Letters From The Fishbowl

The life, times, fiction, and mind-lint of V.B. Rising. Enter at your own risk, traveler, for here there be rants and misplaced modifiers.

Tuesday, May 22, 2012

Share Buttons

The title of this post is meant as a subject line, not an imperative.*

You may notice that there are now 'Share' buttons at the bottom of each post, and if you feel compelled to unleash my venom upon the world, I would like to take this opportunity to whole-heartedly support you in that endeavor.

Yes, Mom, I know you don't have a Facebook.  It's for people who wander here by accident and want to warn off other stumblers.

*Although, if you have spare buttons, sharing is a nice thing to do. 


Dear Everyone,

To my great surprise, I won the contest I mentioned here with the short story "The White Inn."  Even though the story is totally ridiculously slightly embellished.*

The winner of the contest gets their story posted at the Terror Tortellini blogspot on May 26th, and gets to choose another story from the forums to serve as the June update.  Also, I get to pick a custom color for my forum username for a whole month.  Guess which one I was most excited about?**

Anyway, I'm psyched.  There are some really creepy stories on the TT blogspot (aside from my masterpiece), so you should check it out if that's your thing.

V.B. Rising***

*Into a full-on not-true-ity.
**I went with green.  I regret nothing.
***That is my fancypants author name.  RESPECT!

Monday, May 21, 2012


This is the last of my little creepy stories.  It's about what would happen if you found Jennie Greenteeth in your swimming pool.  If you don't know who Jennie Greenteeth is, you best GET TO STEPPIN' on over to Google and figure that shit out.
Enjoy.  Or don't.  Whatevs.
There it was again.

Jamie had been hearing the noise off and on for the last hour; whenever he left the piano bench to peek out the window, he saw nothing but trees swaying in a light breeze and the unrippled surface of the swimming pool three stories down.

The apartment complex was large, but usually quiet by this time. He played every night until the darkest hours, and his music was usually the only sign of life by ten o'clock.

He peered down into the darkness, the moonlight reflecting off the surface of the pool and catching his eye. The sound he'd heard was not quite a splashing, but it was definitely... wet. Somehow. A squelching. Maybe even a spattering. He'd never been strong with words, he thought, shaking his head and twitching the curtains closed.

He sat back down at the bench, cracked all his knuckles at once (the gesture always made his mother cringe, but he never felt ready to play until it was done), and let his fingers rest on the keys. Jamie played a quick arpeggio, added his left hand, and he was off.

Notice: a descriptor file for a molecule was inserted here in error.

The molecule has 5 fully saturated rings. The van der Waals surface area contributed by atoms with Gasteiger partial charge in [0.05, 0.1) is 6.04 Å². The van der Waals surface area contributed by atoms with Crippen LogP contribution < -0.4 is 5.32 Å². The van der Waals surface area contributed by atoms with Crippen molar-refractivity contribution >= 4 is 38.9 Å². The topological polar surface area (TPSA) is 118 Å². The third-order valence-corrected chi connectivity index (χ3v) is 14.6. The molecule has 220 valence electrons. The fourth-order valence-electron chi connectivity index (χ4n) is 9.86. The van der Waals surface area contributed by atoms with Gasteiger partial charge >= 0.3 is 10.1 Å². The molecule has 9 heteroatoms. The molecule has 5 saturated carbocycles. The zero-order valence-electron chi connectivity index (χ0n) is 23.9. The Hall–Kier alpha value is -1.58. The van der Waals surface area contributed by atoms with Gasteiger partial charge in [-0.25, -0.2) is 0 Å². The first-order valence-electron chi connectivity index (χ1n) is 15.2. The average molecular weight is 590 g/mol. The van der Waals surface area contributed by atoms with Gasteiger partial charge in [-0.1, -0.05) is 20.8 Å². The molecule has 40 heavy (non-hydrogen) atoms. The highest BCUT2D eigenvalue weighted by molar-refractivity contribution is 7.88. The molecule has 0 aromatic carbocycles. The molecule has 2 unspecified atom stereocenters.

There was something in this chord progression he'd been working on, a theme he could use, if he could just pick out what exactly about it he liked. If I add the third, flat this here...

And there it was again.

"What the hell?" he said under his breath. His hands plunked against the keys and then dropped to the bench. How was anyone supposed to get any work done around here when there was what sounded like a giant sea slug slithering (or possibly squelching) around in the damn swimming pool?

Jamie thought about waking his mother, or even phoning the property manager, then thought again; his mother had just finished an 18-hour shift and the super already hated him. Louis had been reluctant to rent to Jamie and his mother in the first place. He had a policy about teenagers, he'd said, and if Jamie thought for even a minute that he'd be allowed to abuse the place, he had another think coming. This attitude had persisted even after Jamie's mother had paid two months rent in advance, put down a security deposit, and, at Louis's insistence, provided extra references. When Jamie, alone at home while his mother slaved away in the ER, had last called for service, to have the sink unclogged, he'd been sure Louis had been an inch away from shoving the drain snake down his throat.

There was a splashing sound, another one. Jamie rose again, and went out onto the balcony. He leaned out over the railing, leaving the light of the apartment behind.

There was someone down there. A pale, thin hand slithered off the concrete deck and disappeared with hardly a ripple on the dark surface of the water.

"Holy shit," he breathed, and his shaking voice seemed to snap him out of his freeze. Someone was in there, drowning. "Holy shit!"

He threw himself back off the railing as though it had burned him. He stumbled back, knocked over the piano bench on his way to the door. He left it swinging on its hinges and heard it slam halfway down the stairs.

The words, 'Slow down, Jamie,' flitted through his mind as he bounded down the stairwell. Luckily, he was only five stairs from the bottom when his momentum overtook his balance, his ankle turned, and he rolled the rest of the way down.

"Jesus!" Jamie couldn't help exploding. He took only half a second to realize that nothing was broken; then he was up and running.

He slammed through the emergency exit, leaving the alarm blaring behind him as he sprinted around the building.